“The people have a lot of trust for this government, so that [trust] will, of course, extend to the press of the government as well,” says Htaike Htaike Aung, executive director of Myanmar ICT for Development Organization (MIDO), a digital rights advocacy group.
Two days after renewed clashes in Rakhine, posts on Suu Kyi’s office’s Facebook page accused international nongovernmental groups of helping “terrorists,” while other posts implied some media had published writing deemed “supportive” of the “terrorists.”
The messaging appears to have made an impact. BBC’s Burmese language service, which Suu Kyi listened to on her radio during her years of house arrest, cut ties with a state broadcaster after a dispute over its coverage of the Rohingya crisis and resistance to using the state-sanctioned terminology.
Several journalists have also reported experiencing unprecedented hostility and threats to their safety while on assignment in Rakhine, including one who described narrowly escaping a vigilante crowd threatening to kill him. Government and military officials have also called attention to and criticized individual reporters.
Suu Kyi’s party, the National League for Democracy (NLD), “unfortunately sees the media as a subservient arm of the state, not as the fourth estate and independent voices it should be,” says David Mathieson, an independent, Myanmar-based analyst, warning that the media restrictions “will seriously trip up the democratic transition.”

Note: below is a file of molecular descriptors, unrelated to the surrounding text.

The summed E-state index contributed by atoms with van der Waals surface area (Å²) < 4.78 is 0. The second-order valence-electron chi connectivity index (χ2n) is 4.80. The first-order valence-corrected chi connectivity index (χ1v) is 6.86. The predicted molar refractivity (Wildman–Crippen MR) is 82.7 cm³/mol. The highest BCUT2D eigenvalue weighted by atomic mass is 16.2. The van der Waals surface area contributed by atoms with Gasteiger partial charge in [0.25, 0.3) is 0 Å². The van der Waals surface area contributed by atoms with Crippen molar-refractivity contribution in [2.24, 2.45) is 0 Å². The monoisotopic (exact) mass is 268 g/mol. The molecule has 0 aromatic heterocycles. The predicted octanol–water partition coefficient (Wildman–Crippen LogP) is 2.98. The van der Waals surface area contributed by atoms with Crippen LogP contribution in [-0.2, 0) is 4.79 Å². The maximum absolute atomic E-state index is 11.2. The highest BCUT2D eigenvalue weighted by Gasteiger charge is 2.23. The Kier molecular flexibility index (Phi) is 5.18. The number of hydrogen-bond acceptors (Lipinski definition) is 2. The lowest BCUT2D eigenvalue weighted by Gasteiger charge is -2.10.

“Rakhine State is the most bitter battlefield” between the government and the media, he adds.
Abuses against Rohingya
The renewed crisis has emerged as a key crucible by which Myanmar’s fledgling democracy is internationally judged, even as the crackdown commands widespread domestic support. Leaders from fellow Peace Prize laureates Malala Yousafzai and Desmond Tutu to US senators have pressured Suu Kyi to speak out about the plight of the Rohingya. Suu Kyi is “the one person in the country with the popularity and moral authority” to calm the situation, Mr. Farmaner says, although he says she is instead “whipping it up.”
But concerns about the situation in Rakhine predate the latest escalation – as do the government’s attempts to manage reporting about it.
A UN report said security forces had “very likely” committed crimes against humanity during the October to February crackdown, including gang rapes, village burnings, and the killing of children, women, and the elderly – allegations that Suu Kyi’s office has dismissed as “fabricated news” and “fake rapes.” One official, asked by a BBC interviewer last year about the allegations, laughed that the women were “too dirty” to rape.
The administration has also denied visas to a UN team tasked with investigating alleged military atrocities, claiming the probe would create “greater hostility.” It has largely barred independent media and international observers from the area, imposing an information void across the low-lying hills and swampland of northern Rakhine.